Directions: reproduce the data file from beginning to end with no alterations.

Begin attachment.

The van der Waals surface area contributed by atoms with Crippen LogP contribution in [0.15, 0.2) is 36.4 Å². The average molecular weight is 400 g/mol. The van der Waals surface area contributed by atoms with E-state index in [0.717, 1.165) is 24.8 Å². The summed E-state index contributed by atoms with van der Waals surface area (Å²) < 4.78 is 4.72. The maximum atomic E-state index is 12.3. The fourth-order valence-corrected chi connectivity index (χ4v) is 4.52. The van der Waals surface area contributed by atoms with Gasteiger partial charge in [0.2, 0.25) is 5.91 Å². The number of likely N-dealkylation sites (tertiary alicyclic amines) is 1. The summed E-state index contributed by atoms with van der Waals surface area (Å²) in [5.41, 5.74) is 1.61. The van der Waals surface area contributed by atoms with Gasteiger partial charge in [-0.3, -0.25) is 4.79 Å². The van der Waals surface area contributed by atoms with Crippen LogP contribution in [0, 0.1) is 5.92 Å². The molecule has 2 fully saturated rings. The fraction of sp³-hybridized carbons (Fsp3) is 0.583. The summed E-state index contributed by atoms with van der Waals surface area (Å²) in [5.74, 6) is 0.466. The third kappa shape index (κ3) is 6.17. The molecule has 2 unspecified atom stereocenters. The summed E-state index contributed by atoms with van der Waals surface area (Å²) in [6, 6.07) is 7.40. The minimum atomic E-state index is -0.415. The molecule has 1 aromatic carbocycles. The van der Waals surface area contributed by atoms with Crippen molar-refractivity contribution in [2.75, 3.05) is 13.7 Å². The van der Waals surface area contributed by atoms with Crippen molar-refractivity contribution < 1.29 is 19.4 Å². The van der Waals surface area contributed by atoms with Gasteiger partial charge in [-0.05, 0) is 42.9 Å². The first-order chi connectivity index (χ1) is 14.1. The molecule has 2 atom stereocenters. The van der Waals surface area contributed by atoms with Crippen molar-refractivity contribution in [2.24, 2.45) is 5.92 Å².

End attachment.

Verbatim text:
The van der Waals surface area contributed by atoms with Crippen LogP contribution in [0.15, 0.2) is 36.4 Å². The average molecular weight is 400 g/mol. The van der Waals surface area contributed by atoms with E-state index in [0.717, 1.165) is 24.8 Å². The summed E-state index contributed by atoms with van der Waals surface area (Å²) < 4.78 is 4.72. The maximum atomic E-state index is 12.3. The fourth-order valence-corrected chi connectivity index (χ4v) is 4.52. The van der Waals surface area contributed by atoms with Gasteiger partial charge in [0.2, 0.25) is 5.91 Å². The number of likely N-dealkylation sites (tertiary alicyclic amines) is 1. The summed E-state index contributed by atoms with van der Waals surface area (Å²) in [5.41, 5.74) is 1.61. The van der Waals surface area contributed by atoms with Gasteiger partial charge in [-0.3, -0.25) is 4.79 Å². The van der Waals surface area contributed by atoms with Crippen LogP contribution in [0, 0.1) is 5.92 Å². The molecule has 2 fully saturated rings. The fraction of sp³-hybridized carbons (Fsp3) is 0.583. The summed E-state index contributed by atoms with van der Waals surface area (Å²) in [5.74, 6) is 0.466. The third kappa shape index (κ3) is 6.17. The molecule has 2 unspecified atom stereocenters. The summed E-state index contributed by atoms with van der Waals surface area (Å²) in [6, 6.07) is 7.40. The minimum atomic E-state index is -0.415. The molecule has 1 aromatic carbocycles. The van der Waals surface area contributed by atoms with Crippen molar-refractivity contribution in [2.75, 3.05) is 13.7 Å². The van der Waals surface area contributed by atoms with Crippen molar-refractivity contribution < 1.29 is 19.4 Å². The van der Waals surface area contributed by atoms with Gasteiger partial charge in [-0.05, 0) is 42.9 Å². The first-order chi connectivity index (χ1) is 14.1. The molecule has 2 atom stereocenters. The van der Waals surface area contributed by atoms with Crippen molar-refractivity contribution in [2.24, 2.45) is 5.92 Å².